Germline clones of slmb null alleles have previously been found to cause a low frequency (17%) of morphological defects, but their effects on axis formation were not examined (Muzzopappa and Wappner, 2005). To confirm that the oskar mRNA localisation phenotype of slmb8A6-5 and slmb9H4-17 clones was due to the loss of Slmb, we took advantage of the fact that slmb transheterozygous adults can be generated by expressing Slmb under the control of a heat shock promoter (hs-Slmb) from the first instar larva until pupariation (Grima et al., 2002). Using this strategy, we generated slmb8/slmb9H4-17 transheterozygous ovaries, and observed a similar spectrum of Staufen localisation defects to those of slmb9H4-17 germline clones, although these were somewhat less penetrant, presumably due to the perdurance of Slmb expressed from the heat shock promoter (Fig. 1D,H). These phenotypes were largely rescued by expressing GFP-Slmb in the germline, confirming that mislocalisation of oskar mRNA and Staufen is caused by the specific loss of Slmb activity in the germline. A proportion of slmb mutant egg chambers escape the polarity defect and develop a later phenotype that we have already described elsewhere, in which short Oskar protein overaccumulates, leading to increased pole cell number and embryonic patterning defects (Morais-de-Sa et al., 2013).

Slmb is required for the posterior recruitment of Par-1

The oskar mRNA localisation phenotype of slmb germline clones resembles that of par-1 mutants, which fail to repolarise the oocyte microtubule cytoskeleton (Shulman et al., 2000). We examined the organisation of the microtubules by expressing a constitutively active form of the plus end-directed microtubule motor protein kinesin, fused to β-galactosidase (Kin-β-gal) (Clark et al., 1994). In wild type, Kin-β-gal localises to the posterior pole of the oocyte at stage 9 by moving along microtubules to the region with the highest ratio of plus ends to minus ends (Fig. 3A). By contrast, Kin-β-gal accumulates in the centre of most slmb mutant oocytes, indicating that the plus ends are enriched in this region (Fig. 3B). Microtubule organisation can also be visualised by directly labelling them with GFP fused to the microtubule-binding protein Tau (Micklem et al., 1997). Tau-GFP labels an anterior-to-posterior gradient of microtubules in wild-type oocytes, with the highest density at the oocyte anterior where most microtubules are nucleated or anchored, and with little or no signal at the posterior (Fig. 3C). Some slmb mutant oocytes, by contrast, show strong Tau-GFP signal at the posterior pole of the oocyte, indicating that the oskar mRNA phenotype is caused by defects in the AP polarisation of the microtubule cytoskeleton (Fig. 3D).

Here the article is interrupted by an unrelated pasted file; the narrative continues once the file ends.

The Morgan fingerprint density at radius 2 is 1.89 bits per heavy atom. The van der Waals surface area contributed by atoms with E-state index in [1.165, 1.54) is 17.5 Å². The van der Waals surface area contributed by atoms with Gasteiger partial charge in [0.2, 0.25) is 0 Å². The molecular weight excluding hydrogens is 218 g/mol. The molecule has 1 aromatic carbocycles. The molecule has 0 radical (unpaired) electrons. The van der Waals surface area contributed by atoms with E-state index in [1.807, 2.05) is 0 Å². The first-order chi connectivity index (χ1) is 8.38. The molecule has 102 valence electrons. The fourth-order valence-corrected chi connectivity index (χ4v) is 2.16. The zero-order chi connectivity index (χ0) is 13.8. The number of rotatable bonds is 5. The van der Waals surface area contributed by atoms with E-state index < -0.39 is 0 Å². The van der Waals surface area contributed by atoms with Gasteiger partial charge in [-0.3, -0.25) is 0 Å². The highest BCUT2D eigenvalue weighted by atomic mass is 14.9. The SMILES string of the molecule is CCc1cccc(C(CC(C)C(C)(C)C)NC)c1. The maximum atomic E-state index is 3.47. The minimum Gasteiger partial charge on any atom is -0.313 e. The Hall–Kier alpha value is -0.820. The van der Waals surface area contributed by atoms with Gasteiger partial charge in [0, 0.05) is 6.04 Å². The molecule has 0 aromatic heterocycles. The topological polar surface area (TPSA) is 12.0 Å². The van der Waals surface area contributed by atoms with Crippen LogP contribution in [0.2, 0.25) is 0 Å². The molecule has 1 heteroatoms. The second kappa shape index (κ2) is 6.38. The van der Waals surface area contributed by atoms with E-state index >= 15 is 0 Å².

Fig. 3.

Slmb is required for oocyte polarisation. (A,B) Kinesin-β-galactosidase (Kin-β-gal) visualised with an antibody against β-gal. Kin-β-gal accumulates at the posterior in wild-type (A) but is diffusely localised to the centre of slmb9H4-17  germline clone oocytes (B). (C,D) Microtubule organisation in wild-type (C) and slmb9H4-17  (D) stage 9 egg chambers visualised with Tau-GFP. (E,F) Egg chambers expressing matα4:GFP-Par-1N1S. GFP-Par-1 forms a posterior crescent in wild-type oocytes (E) but fails to localise to the posterior of most slmb9H4-17  germline clone oocytes (F). (G,H) Par-1-GFP (expressed from a protein trap insertion in the endogenous par-1 locus) forms a posterior crescent in wild-type oocytes (G) but is usually absent from the posterior of hs-Slmb, slmb8 /slmb9H4-17  oocytes (H).